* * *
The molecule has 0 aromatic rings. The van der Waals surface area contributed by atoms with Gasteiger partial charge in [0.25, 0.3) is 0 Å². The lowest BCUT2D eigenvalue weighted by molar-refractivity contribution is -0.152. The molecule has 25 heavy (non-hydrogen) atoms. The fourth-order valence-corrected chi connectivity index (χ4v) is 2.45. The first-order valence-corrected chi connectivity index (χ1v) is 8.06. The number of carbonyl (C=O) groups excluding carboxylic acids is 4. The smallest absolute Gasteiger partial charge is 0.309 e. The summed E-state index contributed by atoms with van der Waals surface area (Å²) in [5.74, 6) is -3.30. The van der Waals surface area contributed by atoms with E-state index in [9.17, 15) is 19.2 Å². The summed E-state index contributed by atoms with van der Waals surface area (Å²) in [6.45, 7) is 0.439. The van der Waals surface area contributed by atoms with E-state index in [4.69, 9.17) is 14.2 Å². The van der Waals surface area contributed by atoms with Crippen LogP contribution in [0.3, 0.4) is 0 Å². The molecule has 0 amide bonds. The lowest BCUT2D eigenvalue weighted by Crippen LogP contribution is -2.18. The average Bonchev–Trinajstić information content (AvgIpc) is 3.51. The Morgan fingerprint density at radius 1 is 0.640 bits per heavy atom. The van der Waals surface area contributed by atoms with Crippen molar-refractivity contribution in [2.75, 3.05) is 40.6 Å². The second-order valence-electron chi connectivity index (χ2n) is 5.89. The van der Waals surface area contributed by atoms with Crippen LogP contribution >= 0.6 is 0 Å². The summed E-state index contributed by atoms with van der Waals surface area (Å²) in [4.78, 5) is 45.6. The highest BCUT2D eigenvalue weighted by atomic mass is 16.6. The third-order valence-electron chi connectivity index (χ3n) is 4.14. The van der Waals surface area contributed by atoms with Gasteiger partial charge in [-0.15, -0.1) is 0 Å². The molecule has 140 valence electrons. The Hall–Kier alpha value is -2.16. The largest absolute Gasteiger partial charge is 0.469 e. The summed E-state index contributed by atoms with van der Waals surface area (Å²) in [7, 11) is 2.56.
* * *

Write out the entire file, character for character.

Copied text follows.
The molecule has 0 aromatic rings. The van der Waals surface area contributed by atoms with Gasteiger partial charge in [0.25, 0.3) is 0 Å². The lowest BCUT2D eigenvalue weighted by molar-refractivity contribution is -0.152. The molecule has 25 heavy (non-hydrogen) atoms. The fourth-order valence-corrected chi connectivity index (χ4v) is 2.45. The first-order valence-corrected chi connectivity index (χ1v) is 8.06. The number of carbonyl (C=O) groups excluding carboxylic acids is 4. The smallest absolute Gasteiger partial charge is 0.309 e. The summed E-state index contributed by atoms with van der Waals surface area (Å²) in [5.74, 6) is -3.30. The van der Waals surface area contributed by atoms with E-state index in [9.17, 15) is 19.2 Å². The summed E-state index contributed by atoms with van der Waals surface area (Å²) in [6.45, 7) is 0.439. The van der Waals surface area contributed by atoms with E-state index in [4.69, 9.17) is 14.2 Å². The van der Waals surface area contributed by atoms with Crippen LogP contribution in [0.3, 0.4) is 0 Å². The molecule has 0 amide bonds. The lowest BCUT2D eigenvalue weighted by Crippen LogP contribution is -2.18. The average Bonchev–Trinajstić information content (AvgIpc) is 3.51. The Morgan fingerprint density at radius 1 is 0.640 bits per heavy atom. The van der Waals surface area contributed by atoms with Crippen molar-refractivity contribution in [2.75, 3.05) is 40.6 Å². The second-order valence-electron chi connectivity index (χ2n) is 5.89. The van der Waals surface area contributed by atoms with Crippen LogP contribution >= 0.6 is 0 Å². The summed E-state index contributed by atoms with van der Waals surface area (Å²) in [4.78, 5) is 45.6. The highest BCUT2D eigenvalue weighted by atomic mass is 16.6. The third-order valence-electron chi connectivity index (χ3n) is 4.14. The van der Waals surface area contributed by atoms with Gasteiger partial charge in [-0.15, -0.1) is 0 Å². The molecule has 140 valence electrons. The Hall–Kier alpha value is -2.16. The largest absolute Gasteiger partial charge is 0.469 e. The summed E-state index contributed by atoms with van der Waals surface area (Å²) in [7, 11) is 2.56.